Question: The Foreign Minister of Russia said that the Minsk Group Co-Chairs work towards organizing a meeting between the Foreign Ministers of Armenia and Azerbaijan. Are you ready to meet with the Foreign Minister of Azerbaijan?
Answer: Over the past period, especially in the last two years, a lot of work has been done by the Co-Chairs in different directions. It included issues related to the settlement, issues related to the key formats of reaching a compromise, as well as issues related to the environment conducive to peace, in particular, programs that can help to prepare peoples for peace. Strengthening the ceasefire and introducing international monitoring mechanisms remains a very important direction. We stay ready to continue the whole spectrum of the work and, indeed, I am ready to continue that work.
Question: In other words, can you, relatively speaking, meet with your Azerbaijani counterpart tomorrow without any conditions?
Answer: Of course, we are ready to meet, and, of course, we are ready to continue that work. And here, I would like to emphasize again that the importance of our work lies in the need to find compromises, ensure security, denounce the use of force, and maximalist approaches. There are certain and important priorities for Armenia. For us the status of Artsakh is an absolute priority. Exercising the right of the people of Artsakh to self-determination without any restrictions, ensuring real and tangible security for Artsakh is an important priority. And we are ready to work with both the Co-Chairs and the Azerbaijani side to determine those formats that will allow us to compare and measure the scope of a possible compromise.
I would like to emphasize another important issue related to Artsakh: over these thirty years, Artsakh has demonstrated its absolute capacity to organize its public life, ensure its security, and take international obligations. The full involvement of Artsakh in the negotiating process is a very important question and is practical in nature, as it will strengthen the sense of ownership over the negotiating process by the leadership of Artsakh, which, being elected by the people of Artsakh, has the appropriate mandate to represent their interests.
Question: What do you think about the idea of holding a referendum in Artsakh?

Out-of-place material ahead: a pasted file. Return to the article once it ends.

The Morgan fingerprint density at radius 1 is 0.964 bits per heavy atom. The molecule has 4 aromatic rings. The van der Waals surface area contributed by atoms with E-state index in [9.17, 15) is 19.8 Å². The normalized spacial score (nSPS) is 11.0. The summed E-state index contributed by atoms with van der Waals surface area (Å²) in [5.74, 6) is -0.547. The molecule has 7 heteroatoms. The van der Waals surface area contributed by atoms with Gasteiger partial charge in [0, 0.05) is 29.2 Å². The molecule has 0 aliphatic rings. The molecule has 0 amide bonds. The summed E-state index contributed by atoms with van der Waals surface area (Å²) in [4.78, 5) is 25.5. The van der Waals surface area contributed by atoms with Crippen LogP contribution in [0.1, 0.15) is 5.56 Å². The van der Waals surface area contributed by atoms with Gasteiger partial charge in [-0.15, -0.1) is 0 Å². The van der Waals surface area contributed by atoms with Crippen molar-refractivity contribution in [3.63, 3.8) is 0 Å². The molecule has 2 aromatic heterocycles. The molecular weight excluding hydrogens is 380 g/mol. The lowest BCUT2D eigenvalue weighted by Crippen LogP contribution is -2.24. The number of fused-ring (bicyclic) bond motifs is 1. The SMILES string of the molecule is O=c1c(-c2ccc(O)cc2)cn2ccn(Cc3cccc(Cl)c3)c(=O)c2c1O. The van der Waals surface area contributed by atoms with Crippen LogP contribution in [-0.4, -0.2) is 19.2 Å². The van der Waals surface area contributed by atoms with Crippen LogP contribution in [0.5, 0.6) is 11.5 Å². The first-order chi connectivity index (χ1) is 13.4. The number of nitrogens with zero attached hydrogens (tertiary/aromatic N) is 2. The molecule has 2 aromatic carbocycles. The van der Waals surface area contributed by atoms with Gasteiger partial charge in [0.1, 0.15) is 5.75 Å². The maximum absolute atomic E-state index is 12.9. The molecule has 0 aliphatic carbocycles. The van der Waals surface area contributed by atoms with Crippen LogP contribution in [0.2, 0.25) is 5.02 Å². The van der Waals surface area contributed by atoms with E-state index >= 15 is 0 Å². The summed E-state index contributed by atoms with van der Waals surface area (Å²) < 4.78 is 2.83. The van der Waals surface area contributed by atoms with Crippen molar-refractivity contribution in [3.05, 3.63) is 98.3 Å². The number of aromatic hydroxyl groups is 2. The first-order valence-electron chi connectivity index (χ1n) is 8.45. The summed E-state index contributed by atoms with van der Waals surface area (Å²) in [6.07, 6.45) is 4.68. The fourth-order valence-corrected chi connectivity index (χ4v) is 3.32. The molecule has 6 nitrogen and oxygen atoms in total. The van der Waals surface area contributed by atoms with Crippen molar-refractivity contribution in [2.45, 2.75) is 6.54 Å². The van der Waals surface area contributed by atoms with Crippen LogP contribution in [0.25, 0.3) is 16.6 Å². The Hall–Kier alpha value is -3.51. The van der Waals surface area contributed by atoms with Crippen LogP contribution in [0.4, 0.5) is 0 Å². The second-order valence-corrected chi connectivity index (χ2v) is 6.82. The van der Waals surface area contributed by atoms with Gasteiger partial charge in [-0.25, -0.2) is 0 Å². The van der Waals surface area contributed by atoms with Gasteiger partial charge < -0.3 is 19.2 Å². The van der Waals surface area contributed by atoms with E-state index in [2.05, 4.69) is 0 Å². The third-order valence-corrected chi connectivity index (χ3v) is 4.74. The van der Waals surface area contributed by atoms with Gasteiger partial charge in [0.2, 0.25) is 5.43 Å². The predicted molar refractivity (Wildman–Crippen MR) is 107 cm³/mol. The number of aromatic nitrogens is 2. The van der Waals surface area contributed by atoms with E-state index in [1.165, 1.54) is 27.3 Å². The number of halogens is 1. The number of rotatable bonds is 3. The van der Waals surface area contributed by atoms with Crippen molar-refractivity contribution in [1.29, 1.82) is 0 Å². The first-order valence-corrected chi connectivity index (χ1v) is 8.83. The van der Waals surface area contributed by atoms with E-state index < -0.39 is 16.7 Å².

Answer: As for Armenia, the right of the people of Artsakh to self-determination, without any restrictions, is one of the main approaches of Armenia to a peaceful settlement.
Question: Russia actively cooperates with both Armenia and Azerbaijan in the sphere of military-technical cooperation. Do you see any ambiguity in this, given the recent escalation of Armenian-Azerbaijani relations?
Answer: Armenia and Russia are allies. Our relations are quite comprehensive, and our interview's limited nature will not allow us to present the full range of issues of the Armenian-Russian cooperation, which covers all areas of life, including security cooperation. Military-technical collaboration between Armenia and Russia is an allied mutual partnership. So, there can be no question or limit here.
Question: But is it true that military cooperation started to expand after the July escalation?
Answer: Our cooperation in the military-technical sphere is based on mutual security interests and is carried out on the basis of existing treaties, agreements, work programs between Russia and Armenia. Russia does not undermine the balance in the region. Armenia is a responsible participant in the regional security. And our military-technical cooperation is in no way directed against third countries.
Question: And you are not concerned that Russia also cooperates with Azerbaijan in the military-technical sphere.
Answer: The military-technical cooperation between Armenia and Russia has its own logic of collaboration: it is built on the solid allied foundations. What refers to Azerbaijan and its cooperation in this sphere, I would like to note that Azerbaijan is strengthening its military capacity in every way, trying to persuade its own population and the international community that it has the potential to solve the Nagorno-Karabakh conflict by military means. And it is introduced in a way that Azerbaijan is making “concessions” to Armenia and Artsakh by not launching military actions, in return expecting "unilateral concessions" by the Armenian sides in the negotiating process. The Azerbaijani logic of building its military capacity is aimed at a military solution to the conflict, which poses a threat to the security of Armenia and Artsakh.
Question: Do you discuss this with the Russian side?
Answer: Certainly, we openly and sincerely discuss all the issues with the Russian side. We have allied relations.
Question: Do you agree with the opinion that Turkey's active position, Ankara's unequivocal support for Baku "adds fuel to the fire" and delays the possibility of resolving the conflict?